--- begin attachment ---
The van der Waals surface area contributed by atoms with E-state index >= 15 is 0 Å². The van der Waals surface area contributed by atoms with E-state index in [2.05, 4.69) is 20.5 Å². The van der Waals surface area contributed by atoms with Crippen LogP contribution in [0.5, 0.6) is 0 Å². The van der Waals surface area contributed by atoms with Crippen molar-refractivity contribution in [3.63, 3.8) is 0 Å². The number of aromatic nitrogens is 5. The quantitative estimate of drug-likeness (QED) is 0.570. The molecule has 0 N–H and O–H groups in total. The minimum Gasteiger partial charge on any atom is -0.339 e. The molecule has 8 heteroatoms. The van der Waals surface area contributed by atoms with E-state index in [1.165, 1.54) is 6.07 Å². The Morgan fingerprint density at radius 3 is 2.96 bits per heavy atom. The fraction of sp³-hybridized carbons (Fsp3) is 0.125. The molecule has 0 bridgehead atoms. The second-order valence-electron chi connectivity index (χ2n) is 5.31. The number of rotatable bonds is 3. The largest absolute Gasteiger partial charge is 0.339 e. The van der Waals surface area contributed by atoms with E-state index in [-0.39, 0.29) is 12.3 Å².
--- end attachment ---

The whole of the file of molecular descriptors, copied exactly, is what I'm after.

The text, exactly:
The van der Waals surface area contributed by atoms with E-state index >= 15 is 0 Å². The van der Waals surface area contributed by atoms with E-state index in [2.05, 4.69) is 20.5 Å². The van der Waals surface area contributed by atoms with Crippen LogP contribution in [0.5, 0.6) is 0 Å². The van der Waals surface area contributed by atoms with Crippen molar-refractivity contribution in [3.63, 3.8) is 0 Å². The number of aromatic nitrogens is 5. The quantitative estimate of drug-likeness (QED) is 0.570. The molecule has 0 N–H and O–H groups in total. The minimum Gasteiger partial charge on any atom is -0.339 e. The molecule has 8 heteroatoms. The van der Waals surface area contributed by atoms with E-state index in [1.165, 1.54) is 6.07 Å². The Morgan fingerprint density at radius 3 is 2.96 bits per heavy atom. The fraction of sp³-hybridized carbons (Fsp3) is 0.125. The molecule has 0 bridgehead atoms. The second-order valence-electron chi connectivity index (χ2n) is 5.31. The number of rotatable bonds is 3. The largest absolute Gasteiger partial charge is 0.339 e. The van der Waals surface area contributed by atoms with E-state index in [-0.39, 0.29) is 12.3 Å².